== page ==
3. Intention

In Eastern teaching, practitioners are taught to be aware of the intention behind each action. Through meditation, one becomes more alert to noticing intentions and being able to pause before acting on them. Taking care of an intention before it is expressed as action, we are less likely to act in angry, confused, or thoughtless ways.

In Tibet I visited a monastery on a river island in a sparsely populated area. The interior walls we passed were covered with paintings, but I was astounded when the guide pointed out areas on the ceilings of tall hallways and high on walls, covered with the most intricate artwork. As the monastery had no windows in that area and was only dimly lit by yak butter lamps, it was virtually impossible to see any of these. The long-ago artists, however, believed that their intent to depict visually the teachings of the Buddha, and the content of those teachings, would be a blessing to the monastery and the community even though no one could see them!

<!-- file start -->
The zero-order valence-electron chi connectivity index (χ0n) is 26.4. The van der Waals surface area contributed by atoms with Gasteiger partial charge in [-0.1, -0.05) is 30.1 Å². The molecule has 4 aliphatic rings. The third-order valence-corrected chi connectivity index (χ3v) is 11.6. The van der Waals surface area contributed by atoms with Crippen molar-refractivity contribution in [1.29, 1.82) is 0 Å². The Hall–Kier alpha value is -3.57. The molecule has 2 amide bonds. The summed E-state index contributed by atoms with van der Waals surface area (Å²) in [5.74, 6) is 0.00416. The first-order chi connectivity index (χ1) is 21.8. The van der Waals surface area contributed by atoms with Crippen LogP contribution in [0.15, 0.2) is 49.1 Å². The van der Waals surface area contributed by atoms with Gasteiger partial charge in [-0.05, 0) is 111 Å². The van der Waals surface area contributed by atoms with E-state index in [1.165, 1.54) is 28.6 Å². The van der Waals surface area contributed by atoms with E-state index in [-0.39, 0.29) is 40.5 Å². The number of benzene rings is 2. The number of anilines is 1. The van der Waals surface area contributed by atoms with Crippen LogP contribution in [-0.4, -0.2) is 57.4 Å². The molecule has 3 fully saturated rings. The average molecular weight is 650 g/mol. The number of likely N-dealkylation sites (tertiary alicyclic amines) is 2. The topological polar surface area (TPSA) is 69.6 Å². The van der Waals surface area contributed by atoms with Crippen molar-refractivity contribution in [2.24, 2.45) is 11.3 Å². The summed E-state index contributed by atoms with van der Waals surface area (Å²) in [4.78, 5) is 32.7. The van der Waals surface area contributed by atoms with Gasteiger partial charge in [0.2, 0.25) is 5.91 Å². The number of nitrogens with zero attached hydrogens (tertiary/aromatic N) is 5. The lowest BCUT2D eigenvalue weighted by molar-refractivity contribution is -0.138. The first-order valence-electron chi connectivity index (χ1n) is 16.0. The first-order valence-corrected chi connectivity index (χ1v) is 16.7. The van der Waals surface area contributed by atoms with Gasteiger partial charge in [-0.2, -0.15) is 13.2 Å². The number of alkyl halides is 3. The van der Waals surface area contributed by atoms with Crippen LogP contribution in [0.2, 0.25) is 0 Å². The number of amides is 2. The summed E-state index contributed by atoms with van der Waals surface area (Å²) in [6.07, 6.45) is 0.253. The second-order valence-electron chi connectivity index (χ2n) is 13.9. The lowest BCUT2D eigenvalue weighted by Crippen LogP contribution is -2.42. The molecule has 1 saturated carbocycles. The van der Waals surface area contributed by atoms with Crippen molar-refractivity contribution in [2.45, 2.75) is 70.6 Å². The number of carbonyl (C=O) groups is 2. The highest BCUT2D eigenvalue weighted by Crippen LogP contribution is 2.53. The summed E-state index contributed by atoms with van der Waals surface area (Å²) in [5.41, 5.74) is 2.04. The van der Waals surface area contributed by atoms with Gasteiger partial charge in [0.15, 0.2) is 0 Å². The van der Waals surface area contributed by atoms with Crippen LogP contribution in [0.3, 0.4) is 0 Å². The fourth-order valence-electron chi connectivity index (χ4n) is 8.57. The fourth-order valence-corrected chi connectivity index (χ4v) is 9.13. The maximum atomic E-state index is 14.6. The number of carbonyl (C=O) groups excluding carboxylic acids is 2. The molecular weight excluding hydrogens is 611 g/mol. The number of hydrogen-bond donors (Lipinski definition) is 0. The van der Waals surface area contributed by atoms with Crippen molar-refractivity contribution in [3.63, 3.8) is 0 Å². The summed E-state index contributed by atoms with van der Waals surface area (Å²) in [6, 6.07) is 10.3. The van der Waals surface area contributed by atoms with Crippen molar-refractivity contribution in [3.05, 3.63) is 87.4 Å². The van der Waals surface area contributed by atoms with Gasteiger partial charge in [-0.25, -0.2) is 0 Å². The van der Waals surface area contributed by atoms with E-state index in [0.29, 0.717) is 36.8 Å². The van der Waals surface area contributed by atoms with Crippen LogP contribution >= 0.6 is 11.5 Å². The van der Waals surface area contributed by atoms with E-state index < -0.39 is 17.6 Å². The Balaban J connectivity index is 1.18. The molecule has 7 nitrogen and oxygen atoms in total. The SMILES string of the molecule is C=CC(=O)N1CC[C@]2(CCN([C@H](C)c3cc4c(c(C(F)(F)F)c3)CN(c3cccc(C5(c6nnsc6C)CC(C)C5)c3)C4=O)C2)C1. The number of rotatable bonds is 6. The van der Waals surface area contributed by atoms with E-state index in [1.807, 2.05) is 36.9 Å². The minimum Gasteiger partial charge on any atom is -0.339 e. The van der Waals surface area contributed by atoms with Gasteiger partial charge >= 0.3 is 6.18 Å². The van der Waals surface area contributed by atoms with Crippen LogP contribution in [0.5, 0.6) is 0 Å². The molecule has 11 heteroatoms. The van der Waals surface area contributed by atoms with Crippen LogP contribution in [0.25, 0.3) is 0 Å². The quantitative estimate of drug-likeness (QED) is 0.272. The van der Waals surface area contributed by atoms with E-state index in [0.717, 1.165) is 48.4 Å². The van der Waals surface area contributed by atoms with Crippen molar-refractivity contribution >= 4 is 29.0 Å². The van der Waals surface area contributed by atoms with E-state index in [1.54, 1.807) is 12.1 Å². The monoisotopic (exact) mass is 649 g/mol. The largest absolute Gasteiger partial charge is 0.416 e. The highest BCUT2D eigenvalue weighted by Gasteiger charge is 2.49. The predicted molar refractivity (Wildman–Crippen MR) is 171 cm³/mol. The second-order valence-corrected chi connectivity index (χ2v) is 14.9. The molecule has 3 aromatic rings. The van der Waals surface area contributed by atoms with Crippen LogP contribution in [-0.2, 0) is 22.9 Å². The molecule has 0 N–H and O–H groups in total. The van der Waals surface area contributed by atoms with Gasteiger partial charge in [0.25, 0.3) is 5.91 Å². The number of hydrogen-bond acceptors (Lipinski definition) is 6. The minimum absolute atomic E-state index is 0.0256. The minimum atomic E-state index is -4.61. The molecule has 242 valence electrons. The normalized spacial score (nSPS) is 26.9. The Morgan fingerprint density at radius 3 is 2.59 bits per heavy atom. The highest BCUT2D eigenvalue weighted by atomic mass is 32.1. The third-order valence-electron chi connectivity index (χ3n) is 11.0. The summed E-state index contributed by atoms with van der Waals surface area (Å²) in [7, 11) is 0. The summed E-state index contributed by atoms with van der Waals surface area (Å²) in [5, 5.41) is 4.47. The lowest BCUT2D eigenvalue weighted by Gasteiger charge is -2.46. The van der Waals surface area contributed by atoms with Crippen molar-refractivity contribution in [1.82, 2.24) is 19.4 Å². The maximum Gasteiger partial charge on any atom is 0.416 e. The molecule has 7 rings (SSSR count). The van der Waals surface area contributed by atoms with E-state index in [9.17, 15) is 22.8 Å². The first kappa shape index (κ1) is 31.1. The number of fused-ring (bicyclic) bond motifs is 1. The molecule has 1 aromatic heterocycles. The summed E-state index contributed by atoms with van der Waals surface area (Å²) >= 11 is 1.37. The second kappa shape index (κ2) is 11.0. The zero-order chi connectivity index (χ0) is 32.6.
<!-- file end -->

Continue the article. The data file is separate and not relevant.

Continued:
4. Death and the Personal Self

In the West, we have an exaggerated identification with the personal self. We think of our personality as a unique, carefully cultivated entity that must be gratified and protected. This strengthens the urge to consume, mentioned earlier, and inculcates an extreme fear of death.